Endothelial dysfunction, platelet activation, thrombogenesis and fibrinolysis in patients with hypertensive crisis

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Hypertensive crisis is an extreme phenotype of hypertension and hypertension-related thrombotic complications. This is most evident in patients with hypertensive crisis having advanced retinopathy and thrombotic microangiopathy (TMA). We examined whether hypertensive crisis complicated by advanced retinopathy is associated with endothelial dysfunction, platelet activation, thrombin generation and decreased fibrinolytic activity. In addition, we tested the association between these procoagulant changes and the development of TMA and end-organ dysfunction.


Several key mediators of coagulation were assessed in 40 patients with hypertensive crisis with and without retinopathy and compared with 20 age, sex and ethnicity-matched normotensive controls. In patients with hypertensive crisis, associations with markers of TMA and renal dysfunction were assessed by regression analysis.


Soluble P-selectin levels were higher in patients with hypertensive crisis compared with controls regardless of the presence or absence of retinopathy (P < 0.01). Levels of von Willebrand factor (VWF), VWF propeptide, prothrombin fragment 1 + 2 (F1 + 2) and plasmin–antiplasmin (PAP) complexes were significantly higher in hypertensive crisis with retinopathy compared with normotensive controls (P-values < 0.01), whereas in patients without retinopathy only VWF propeptide was higher (P = 0.04). VWF, VWF propeptide, soluble tissue factor, F1 + 2 and PAP were positively associated with markers of TMA and renal dysfunction (P ≤ 0.05).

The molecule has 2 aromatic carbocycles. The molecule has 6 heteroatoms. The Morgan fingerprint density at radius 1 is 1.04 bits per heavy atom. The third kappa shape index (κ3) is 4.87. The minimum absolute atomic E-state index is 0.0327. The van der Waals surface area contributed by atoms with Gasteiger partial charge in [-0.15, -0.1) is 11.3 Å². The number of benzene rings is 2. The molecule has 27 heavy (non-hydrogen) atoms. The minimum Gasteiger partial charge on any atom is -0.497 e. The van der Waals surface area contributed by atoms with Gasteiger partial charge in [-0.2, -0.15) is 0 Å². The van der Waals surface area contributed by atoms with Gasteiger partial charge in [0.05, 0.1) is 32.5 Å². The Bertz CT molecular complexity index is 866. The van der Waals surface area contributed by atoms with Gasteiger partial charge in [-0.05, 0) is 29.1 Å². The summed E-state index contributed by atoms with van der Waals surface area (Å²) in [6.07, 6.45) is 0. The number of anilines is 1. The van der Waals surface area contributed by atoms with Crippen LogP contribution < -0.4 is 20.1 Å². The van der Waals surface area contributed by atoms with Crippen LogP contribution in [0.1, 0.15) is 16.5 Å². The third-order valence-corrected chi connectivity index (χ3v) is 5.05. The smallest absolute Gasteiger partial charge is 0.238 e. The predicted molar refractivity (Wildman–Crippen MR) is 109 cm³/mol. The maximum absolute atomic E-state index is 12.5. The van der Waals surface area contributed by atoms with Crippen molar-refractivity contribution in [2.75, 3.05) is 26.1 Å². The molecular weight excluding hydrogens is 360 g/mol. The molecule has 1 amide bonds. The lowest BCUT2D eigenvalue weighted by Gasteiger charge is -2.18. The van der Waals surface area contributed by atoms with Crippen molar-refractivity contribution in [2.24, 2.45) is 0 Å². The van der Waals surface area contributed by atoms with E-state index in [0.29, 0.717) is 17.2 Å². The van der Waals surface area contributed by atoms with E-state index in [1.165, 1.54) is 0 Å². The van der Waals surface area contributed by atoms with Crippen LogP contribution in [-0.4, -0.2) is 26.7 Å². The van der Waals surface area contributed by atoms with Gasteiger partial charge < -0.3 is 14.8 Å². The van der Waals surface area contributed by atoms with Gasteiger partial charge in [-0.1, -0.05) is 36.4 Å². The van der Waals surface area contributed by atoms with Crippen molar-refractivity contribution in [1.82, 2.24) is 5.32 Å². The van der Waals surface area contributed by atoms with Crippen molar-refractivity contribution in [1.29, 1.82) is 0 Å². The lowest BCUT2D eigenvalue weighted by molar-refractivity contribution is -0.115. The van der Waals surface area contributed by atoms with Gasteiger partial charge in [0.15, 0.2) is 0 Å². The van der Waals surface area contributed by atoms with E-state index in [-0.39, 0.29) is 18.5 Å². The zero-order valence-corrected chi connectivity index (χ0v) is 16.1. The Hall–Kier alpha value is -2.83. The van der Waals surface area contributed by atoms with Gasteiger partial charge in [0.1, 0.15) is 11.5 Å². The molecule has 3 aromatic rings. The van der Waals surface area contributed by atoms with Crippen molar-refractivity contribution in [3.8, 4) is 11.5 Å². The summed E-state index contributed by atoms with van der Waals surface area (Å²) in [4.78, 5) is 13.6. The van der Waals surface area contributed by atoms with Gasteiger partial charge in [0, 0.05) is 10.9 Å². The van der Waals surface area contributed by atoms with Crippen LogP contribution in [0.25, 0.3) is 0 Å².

Hypertensive crisis with retinopathy confers a prothrombotic state characterized by endothelial dysfunction, platelet activation and increased thrombin generation, whereas fibrinolytic activity is enhanced. The observed changes in prothrombotic and antithrombotic pathways may contribute to the increased risk of ischaemic and haemorrhagic complications in this extreme hypertension phenotype.

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